[0004] Disc drives having a single disc and actuator arm also offer the opportunity to produce smaller disc drives having reduced dimensions. In the past, disc drives were often used for storage of data in personal computers and in storage arrays for storing huge amounts of data in enterprise applications. Presently, however, drives are being contemplated for use in a wide variety of consumer products, such as television set-top video recorders, video game consoles, and hand-held computers. These applications present a new set of challenges to the drive industry, requiring that drives be dimensioned smaller than ever. Presently, the drive industry measures technological advances that reduce drive and drive component dimensions by ever decreasing increments, for example, only one or two millimeters in some cases.

[0005] Another advantage to having a disc drive with a single disc and actuator arm is lower rotational inertia compared to a conventional actuator with multiple arms. Moreover, an actuator with only one arm can be produced with a single sheet of material supporting a coil at one end and a head suspension at another. This type of actuator (single-plane actuator) can be more easily manufactured than conventional actuators, such as by stamping, and its relatively low rotational inertia allows faster seek acceleration and deceleration or less seek time. On the other hand, a planar actuator arm is susceptible to vibration that can cause the arm member to bend perpendicular to the plane in which it lies, thereby increasing read-write errors while decreasing drive reliability, often culminating in drive failure.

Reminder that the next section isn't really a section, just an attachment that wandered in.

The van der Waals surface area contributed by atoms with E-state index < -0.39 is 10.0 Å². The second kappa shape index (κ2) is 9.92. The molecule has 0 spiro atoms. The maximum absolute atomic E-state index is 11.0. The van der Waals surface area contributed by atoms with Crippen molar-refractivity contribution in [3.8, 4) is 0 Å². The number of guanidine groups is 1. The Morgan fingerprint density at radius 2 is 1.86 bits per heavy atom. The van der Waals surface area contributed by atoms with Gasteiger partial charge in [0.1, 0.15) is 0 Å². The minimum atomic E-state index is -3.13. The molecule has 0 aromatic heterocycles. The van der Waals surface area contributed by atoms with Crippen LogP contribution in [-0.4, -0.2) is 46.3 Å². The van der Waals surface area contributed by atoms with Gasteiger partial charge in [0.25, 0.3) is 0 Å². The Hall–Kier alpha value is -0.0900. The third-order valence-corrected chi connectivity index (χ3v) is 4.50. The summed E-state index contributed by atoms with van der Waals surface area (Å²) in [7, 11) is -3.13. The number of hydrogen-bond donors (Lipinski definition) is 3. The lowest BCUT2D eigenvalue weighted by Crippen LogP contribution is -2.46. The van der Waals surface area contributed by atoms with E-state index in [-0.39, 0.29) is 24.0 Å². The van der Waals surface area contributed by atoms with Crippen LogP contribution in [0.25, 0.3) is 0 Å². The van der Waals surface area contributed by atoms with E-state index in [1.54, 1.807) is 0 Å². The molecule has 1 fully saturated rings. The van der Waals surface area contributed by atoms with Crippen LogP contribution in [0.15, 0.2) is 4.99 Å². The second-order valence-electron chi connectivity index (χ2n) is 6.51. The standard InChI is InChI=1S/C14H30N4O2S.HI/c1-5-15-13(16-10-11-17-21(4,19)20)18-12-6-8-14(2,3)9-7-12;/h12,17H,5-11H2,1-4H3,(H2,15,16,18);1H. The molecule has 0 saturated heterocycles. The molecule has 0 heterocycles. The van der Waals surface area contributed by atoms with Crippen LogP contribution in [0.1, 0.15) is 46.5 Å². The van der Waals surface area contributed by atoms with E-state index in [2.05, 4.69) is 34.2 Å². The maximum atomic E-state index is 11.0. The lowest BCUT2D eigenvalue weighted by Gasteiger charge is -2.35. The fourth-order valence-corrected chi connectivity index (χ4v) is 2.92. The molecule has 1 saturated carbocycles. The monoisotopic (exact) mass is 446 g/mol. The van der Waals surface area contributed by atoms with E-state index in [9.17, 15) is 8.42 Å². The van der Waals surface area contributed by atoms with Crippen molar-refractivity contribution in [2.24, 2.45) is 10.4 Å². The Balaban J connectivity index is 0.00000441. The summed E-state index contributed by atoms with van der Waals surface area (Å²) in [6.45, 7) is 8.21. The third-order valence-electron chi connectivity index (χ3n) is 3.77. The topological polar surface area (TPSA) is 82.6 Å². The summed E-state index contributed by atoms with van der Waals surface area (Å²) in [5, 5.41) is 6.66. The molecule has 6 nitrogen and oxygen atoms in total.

[0006] Embodiments of the present invention provide solutions to these and other problems, and offer other advantages over the prior art.

SUMMARY OF THE INVENTION

[0007] The present invention includes an actuator assembly for use in a data storage device that comprises an actuator arm configured to pivot about a z axis and a voice coil motor coil (VCM coil). The actuator arm includes a fantail portion and an arm portion offset from the fantail portion in a direction parallel to the z axis. The VCM coil is supported by the fantail portion and is lying partially beneath the arm portion and in a plane parallel with the arm portion. In another embodiment a disc drive includes a disc and the present actuator assembly positioned adjacent the disc. In another embodiment, a method of manufacturing an actuator assembly for use in a storage device comprises the steps of providing an actuator arm configured to pivot about a z axis, the actuator arm comprising an arm portion and a fantail portion offset from the arm portion in a direction parallel to the z axis; and providing a voice coil motor coil supported by the fantail portion and lying partially beneath the arm portion and at least partially in a plane parallel to the arm portion. In still another embodiment, a method of manufacturing a disc drive comprises the steps of providing a storage disc and providing an actuator assembly manufactured by the present methods that is positioned adjacent the disc. The inventive methods can include optimizing a position of a magnet underlying the VCM coil relative to the actuator assembly pivot.

[0008] Other features and benefits that characterize embodiments of the present invention will be apparent upon reading the following detailed description and review of the associated drawings.

BRIEF DESCRIPTION OF THE DRAWINGS

[0009] FIG. 1 is an isometric view of a disc drive.

[0010] FIG. 2 is an actuator arm assembly with no offset.